Qi is the Chinese name for the vital energy that undergirds
the universe, analogous to the Indian prana. Its literal translation
is ‘‘gas’’ and hence is similar to the Hebrew concept of spirit
which is associated with breath. In China, qi is usually
thought of as yaunqi, the original vital energy. Qi is the energy
that flows through the body and is the subject of treatment in
acupuncture and acupressure. Blockage of the flow of qi is the
source of disease and the free natural flow of qi is the underpinning
basis of health. The flow of qi, it is believed, can be stimulated
by the practice of a series of exercises called qigong.
Teaching about qi reaches into ancient China and much of the
traditional Chinese understanding of the universe is based
upon a belief in its existence. It is integral to Chinese medicine,
including the understanding of the power of herbs, and basic
to a vital sexual life.
Common throughout China were a wide range of practices
designed to raise qi and hence invigorate the body and serve
as a system of preventive medicine. These wide-ranging techniques
are generally grouped under the name qigong, and include
practices known elsewhere as meditation and exercise.
Some form of qigong was integrated into Chinese religious
practices, especially Buddhism and Taoism.
Working with qi was greatly affected by the Chinese Revolution
in the mid-twentieth century, and especially during the
brief period known as the Cultural Revolution. Religious institutions
and practices were heavily suppressed and the secret
books that held the teachings on qi were either destroyed or
placed in government archives. Following the Cultural Revolution,
Deng Xiao Peng went about rebuilding China’s past, but
in the light of the Communist present. Most importantly, he
promoted traditional Chinese medicinal practice and the revival
of qigong. In the meantime, people knowledgeable of qi migrated
to the West and began to talk openly about traditional
Chinese practices, thus creating a demand from the West for
more information. The flow of material on qi began with President
Nixon’s trip to China in 1972 and the American government’s
support for a new scientific look at acupuncture. Acupuncture
has subsequently become a popular alternative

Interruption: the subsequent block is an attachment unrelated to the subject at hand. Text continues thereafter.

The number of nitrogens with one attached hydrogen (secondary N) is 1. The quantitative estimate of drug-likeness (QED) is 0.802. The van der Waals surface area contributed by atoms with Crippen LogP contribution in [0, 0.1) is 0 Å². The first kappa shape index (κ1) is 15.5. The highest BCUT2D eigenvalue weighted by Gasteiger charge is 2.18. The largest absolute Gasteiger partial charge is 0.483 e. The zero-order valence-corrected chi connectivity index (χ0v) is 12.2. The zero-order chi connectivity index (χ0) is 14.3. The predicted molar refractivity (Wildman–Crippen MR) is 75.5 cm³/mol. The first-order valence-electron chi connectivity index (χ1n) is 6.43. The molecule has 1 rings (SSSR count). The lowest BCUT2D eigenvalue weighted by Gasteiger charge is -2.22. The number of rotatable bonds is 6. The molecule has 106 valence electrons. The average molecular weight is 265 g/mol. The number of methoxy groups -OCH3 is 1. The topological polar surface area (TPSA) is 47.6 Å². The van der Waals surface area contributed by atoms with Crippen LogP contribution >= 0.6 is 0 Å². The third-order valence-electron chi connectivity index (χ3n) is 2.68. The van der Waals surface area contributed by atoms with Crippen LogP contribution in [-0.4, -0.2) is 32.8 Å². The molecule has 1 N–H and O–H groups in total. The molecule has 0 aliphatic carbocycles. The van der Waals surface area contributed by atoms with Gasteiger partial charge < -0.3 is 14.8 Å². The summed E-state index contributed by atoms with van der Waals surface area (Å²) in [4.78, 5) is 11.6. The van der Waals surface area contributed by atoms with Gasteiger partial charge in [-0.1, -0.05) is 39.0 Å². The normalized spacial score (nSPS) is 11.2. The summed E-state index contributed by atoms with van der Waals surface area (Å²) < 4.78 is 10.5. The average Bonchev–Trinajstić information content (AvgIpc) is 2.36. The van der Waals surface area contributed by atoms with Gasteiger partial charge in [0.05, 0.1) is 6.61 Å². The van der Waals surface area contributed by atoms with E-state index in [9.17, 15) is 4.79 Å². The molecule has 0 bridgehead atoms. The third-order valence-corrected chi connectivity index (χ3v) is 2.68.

medical practice, though its use by Western physicians remains
In China in the 1980s and 1990s, extensive experimentation
has proceeded aimed at gathering scientific data on the existence
and beneficent effects of qi. These experiments parallel
Western attempts to measure the effects of spiritualpsychic
healing. Using the EEG and related instruments, Chinese scientists
believe that they have documented the existence of qi
and in a wide range of experiments have documented the
power of qi in the treatment of different diseases. It has, for example,
appeared helpful in curing cancer in experiments involving
the progress of carcinoma cells and leukemia in mice.
These experiments are now being offered to Western scientists
for duplication and verification.
Meanwhile, the promotion of qigong among the population
has proved a two-edged sword for the Chinese. In the late
1990s, it was discovered that qigong had become the basis of
the creation of new unofficial religious groups built around the
mental and spiritual effects of the experience of qi. The most
successful, a Buddhist movement named Falun Gong, now has
followers in the millions and has become very popular in many
countries with Chinese expatriate communities. In 1998, the
Chinese government began an effort to suppress the movement
in China.
He, Hong-Zhen, et al. ‘‘A ‘Stress Meter’ Asessment of the
Degree of Relaxation in Qigong vs. Non-Qigong Meditation.’’
Frontier Perspectives 8, no.1 (Spring 1999) 37–42.
Lee, Richard E. Scientific Investigations in Chinese Qigong. San
Clemente, Calif. China Healthways Institute, 1999.
Peisheng, Wang, and Chen Guanhua. Relax and Calming Qigong.
Hong Kong Peace Book Co., 1986.